• "Divided We Fall"
    InformationWeek (03/26/01) No. 830, P. 38; Khirallah, Diane Rezendes

    Although a recent report from the Pew Internet & American Life Project found that 45 percent of U.S. children have Internet access of some kind, the report does not detail differences in the quality of access. Although some children have broadband access in their homes, others must share a creaky dial-up connection on a single PC in their school. The undeniable existence of this digital divide has many in the corporate sector concerned. A new survey by InformationWeek Research of 500 IT and business professionals reveals that 77 percent are worried about the divide, with 63 percent agreeing that businesses should do something to help remedy it. However, this desire to help correct the divide is not purely idealistic, the survey revealed. Most companies realize that the strength of the IT labor pool in the future is dependent on the quality of current IT education and whether IT is accessible to children. The impact for children and their future job prospects is also immense. "As companies reinvent business processes around technology, virtually every job will require a basic understanding of how IT works," says Cisco Systems vice president for strategic policy Christine Hemrick. The InformationWeek report found that the IT initiative most favored by those surveyed is more computers in the classroom. However, some businesses are taking even more dramatic steps to support technology in the classroom. Cincinnati Bell is working with a Cincinnati high school open an IT academy, designing a telecom curriculum, and San Francisco-based Salesforce.com supports 14 school-based community tech-centers as well as afterschool programs.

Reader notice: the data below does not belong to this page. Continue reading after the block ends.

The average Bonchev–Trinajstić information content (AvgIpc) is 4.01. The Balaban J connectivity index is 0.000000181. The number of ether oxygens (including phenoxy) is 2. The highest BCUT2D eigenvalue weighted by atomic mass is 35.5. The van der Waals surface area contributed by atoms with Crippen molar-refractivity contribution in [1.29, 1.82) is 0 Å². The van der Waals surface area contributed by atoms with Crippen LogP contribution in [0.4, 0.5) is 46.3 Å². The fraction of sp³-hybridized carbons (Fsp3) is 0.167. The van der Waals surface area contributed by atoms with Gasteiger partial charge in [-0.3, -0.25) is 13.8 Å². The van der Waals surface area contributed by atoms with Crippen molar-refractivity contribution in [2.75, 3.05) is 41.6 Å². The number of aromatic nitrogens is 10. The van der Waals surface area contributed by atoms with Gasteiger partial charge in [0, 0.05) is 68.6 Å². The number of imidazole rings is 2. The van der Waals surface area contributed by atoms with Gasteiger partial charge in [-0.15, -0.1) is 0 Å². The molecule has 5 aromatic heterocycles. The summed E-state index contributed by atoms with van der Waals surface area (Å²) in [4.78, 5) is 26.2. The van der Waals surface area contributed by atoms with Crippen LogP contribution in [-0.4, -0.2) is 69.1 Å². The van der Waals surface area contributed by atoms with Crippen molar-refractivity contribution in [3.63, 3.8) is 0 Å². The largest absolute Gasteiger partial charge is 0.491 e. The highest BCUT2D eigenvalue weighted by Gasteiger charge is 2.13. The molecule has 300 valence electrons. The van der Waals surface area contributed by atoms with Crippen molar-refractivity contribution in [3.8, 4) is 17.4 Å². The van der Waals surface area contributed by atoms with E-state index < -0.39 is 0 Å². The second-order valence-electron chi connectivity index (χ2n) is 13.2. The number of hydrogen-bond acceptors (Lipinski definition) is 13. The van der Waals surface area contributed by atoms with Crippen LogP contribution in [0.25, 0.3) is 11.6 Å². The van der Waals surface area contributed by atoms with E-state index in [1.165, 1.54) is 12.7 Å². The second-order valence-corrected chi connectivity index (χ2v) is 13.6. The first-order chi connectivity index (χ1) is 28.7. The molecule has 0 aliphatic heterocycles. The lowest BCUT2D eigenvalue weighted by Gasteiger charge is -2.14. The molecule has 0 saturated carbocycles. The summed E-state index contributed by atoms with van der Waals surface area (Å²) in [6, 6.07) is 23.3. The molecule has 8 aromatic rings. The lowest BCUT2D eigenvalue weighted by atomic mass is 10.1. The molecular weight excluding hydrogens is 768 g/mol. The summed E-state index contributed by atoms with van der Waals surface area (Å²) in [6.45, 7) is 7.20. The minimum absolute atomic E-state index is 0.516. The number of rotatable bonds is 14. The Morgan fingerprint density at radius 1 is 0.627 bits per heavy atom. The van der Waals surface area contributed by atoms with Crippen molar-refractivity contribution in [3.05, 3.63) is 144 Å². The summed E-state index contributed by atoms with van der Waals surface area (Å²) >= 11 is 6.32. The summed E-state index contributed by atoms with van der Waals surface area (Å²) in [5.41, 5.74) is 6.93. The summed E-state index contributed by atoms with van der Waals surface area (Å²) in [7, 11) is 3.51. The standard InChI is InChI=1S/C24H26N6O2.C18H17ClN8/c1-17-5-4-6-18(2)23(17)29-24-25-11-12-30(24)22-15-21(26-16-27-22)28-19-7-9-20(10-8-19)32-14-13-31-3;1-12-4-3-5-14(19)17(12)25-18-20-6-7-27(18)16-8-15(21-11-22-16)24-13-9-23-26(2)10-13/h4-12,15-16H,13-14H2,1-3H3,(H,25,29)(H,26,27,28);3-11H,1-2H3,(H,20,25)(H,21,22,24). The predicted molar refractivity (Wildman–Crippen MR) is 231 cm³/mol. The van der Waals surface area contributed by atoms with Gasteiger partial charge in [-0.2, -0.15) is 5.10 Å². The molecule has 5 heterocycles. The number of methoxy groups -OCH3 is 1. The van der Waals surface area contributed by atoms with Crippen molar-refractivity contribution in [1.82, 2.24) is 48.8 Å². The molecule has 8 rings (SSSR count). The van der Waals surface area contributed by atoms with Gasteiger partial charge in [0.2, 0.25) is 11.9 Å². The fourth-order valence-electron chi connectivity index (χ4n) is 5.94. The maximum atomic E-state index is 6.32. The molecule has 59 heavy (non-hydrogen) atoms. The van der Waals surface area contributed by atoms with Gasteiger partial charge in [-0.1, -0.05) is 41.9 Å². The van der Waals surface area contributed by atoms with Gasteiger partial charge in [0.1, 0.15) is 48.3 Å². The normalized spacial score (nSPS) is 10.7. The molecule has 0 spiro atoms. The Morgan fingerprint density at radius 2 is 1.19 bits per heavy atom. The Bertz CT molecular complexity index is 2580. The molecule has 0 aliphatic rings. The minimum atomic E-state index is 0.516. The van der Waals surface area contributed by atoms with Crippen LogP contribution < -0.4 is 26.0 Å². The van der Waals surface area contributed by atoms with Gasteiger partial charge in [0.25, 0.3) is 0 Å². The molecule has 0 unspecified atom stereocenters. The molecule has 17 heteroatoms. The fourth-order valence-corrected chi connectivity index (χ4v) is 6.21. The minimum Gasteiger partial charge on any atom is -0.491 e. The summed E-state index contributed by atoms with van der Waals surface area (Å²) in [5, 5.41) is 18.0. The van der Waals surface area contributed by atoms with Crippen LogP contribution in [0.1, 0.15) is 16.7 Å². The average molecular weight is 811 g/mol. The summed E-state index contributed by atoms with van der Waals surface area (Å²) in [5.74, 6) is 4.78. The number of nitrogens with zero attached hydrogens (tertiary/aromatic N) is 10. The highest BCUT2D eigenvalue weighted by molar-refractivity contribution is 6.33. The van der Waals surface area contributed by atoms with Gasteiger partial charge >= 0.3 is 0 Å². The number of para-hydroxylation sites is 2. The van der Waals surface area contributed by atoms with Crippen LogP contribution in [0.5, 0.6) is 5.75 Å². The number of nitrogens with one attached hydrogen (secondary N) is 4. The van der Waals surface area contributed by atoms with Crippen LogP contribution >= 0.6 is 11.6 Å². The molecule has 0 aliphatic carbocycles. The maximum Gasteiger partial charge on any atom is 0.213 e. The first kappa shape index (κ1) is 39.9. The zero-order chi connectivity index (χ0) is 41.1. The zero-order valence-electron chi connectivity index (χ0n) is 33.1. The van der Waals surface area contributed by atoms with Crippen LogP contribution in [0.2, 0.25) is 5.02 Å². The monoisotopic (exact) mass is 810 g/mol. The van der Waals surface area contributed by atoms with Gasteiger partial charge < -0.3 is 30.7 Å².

• "California Industry Readies for Summer Blackouts"
    EBN (03/26/01) No. 1255, P. 1; Ristelhueber, Robert

    Rolling blackouts in California last Monday and Tuesday have prompted many California-based tech firms to prepare for this summer, when blackouts could be "inevitable," as U.S. Secretary of Energy Spencer Abraham predicts. Firms have begun making deals with energy providers to spare critical systems--for example, chipmaker AMD has arranged with Pacific Gas & Electric to black out its office building, not its manufacturing plant--or are scaling back manufacturing or are moving it to a different location. "We decided years ago that California is not the place to manufacture, for among other reasons the stability and pricing of the electricity supply," says Cypress Semiconductor vice president of technology and operations Chris Seams. Cypress does have its headquarters in San Jose and is considering building solar panels to meet its energy needs. AMD officials say the cost of a blackout can be significant. Restarting a plant after losing energy can require three days.

  • "Patent Flap Slows Multilingual Domain Name Plan"
    Network World (03/26/01) Vol. 18, No. 13, P. 9; Marsan, Carolyn Duffy